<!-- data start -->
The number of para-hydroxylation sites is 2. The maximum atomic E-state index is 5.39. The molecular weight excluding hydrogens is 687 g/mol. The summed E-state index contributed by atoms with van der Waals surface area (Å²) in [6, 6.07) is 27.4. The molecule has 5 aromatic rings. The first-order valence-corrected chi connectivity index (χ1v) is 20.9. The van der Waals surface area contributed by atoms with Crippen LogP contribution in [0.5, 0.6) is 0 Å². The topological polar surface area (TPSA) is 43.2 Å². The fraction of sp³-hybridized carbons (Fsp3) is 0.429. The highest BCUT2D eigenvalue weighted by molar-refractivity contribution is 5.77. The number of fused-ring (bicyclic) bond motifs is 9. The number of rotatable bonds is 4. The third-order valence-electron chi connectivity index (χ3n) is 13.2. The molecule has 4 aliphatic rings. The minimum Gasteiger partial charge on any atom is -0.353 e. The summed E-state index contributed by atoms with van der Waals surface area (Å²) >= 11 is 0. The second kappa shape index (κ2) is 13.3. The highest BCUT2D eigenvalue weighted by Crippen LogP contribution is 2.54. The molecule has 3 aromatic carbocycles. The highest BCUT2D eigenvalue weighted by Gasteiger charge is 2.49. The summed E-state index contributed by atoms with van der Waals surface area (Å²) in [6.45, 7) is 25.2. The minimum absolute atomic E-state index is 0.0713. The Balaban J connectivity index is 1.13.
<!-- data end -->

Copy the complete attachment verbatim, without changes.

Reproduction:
The number of para-hydroxylation sites is 2. The maximum atomic E-state index is 5.39. The molecular weight excluding hydrogens is 687 g/mol. The summed E-state index contributed by atoms with van der Waals surface area (Å²) in [6, 6.07) is 27.4. The molecule has 5 aromatic rings. The first-order valence-corrected chi connectivity index (χ1v) is 20.9. The van der Waals surface area contributed by atoms with Crippen LogP contribution in [0.5, 0.6) is 0 Å². The topological polar surface area (TPSA) is 43.2 Å². The fraction of sp³-hybridized carbons (Fsp3) is 0.429. The highest BCUT2D eigenvalue weighted by molar-refractivity contribution is 5.77. The number of fused-ring (bicyclic) bond motifs is 9. The number of rotatable bonds is 4. The third-order valence-electron chi connectivity index (χ3n) is 13.2. The molecule has 4 aliphatic rings. The minimum Gasteiger partial charge on any atom is -0.353 e. The summed E-state index contributed by atoms with van der Waals surface area (Å²) >= 11 is 0. The second kappa shape index (κ2) is 13.3. The highest BCUT2D eigenvalue weighted by Crippen LogP contribution is 2.54. The molecule has 3 aromatic carbocycles. The highest BCUT2D eigenvalue weighted by Gasteiger charge is 2.49. The summed E-state index contributed by atoms with van der Waals surface area (Å²) in [6.45, 7) is 25.2. The minimum absolute atomic E-state index is 0.0713. The Balaban J connectivity index is 1.13.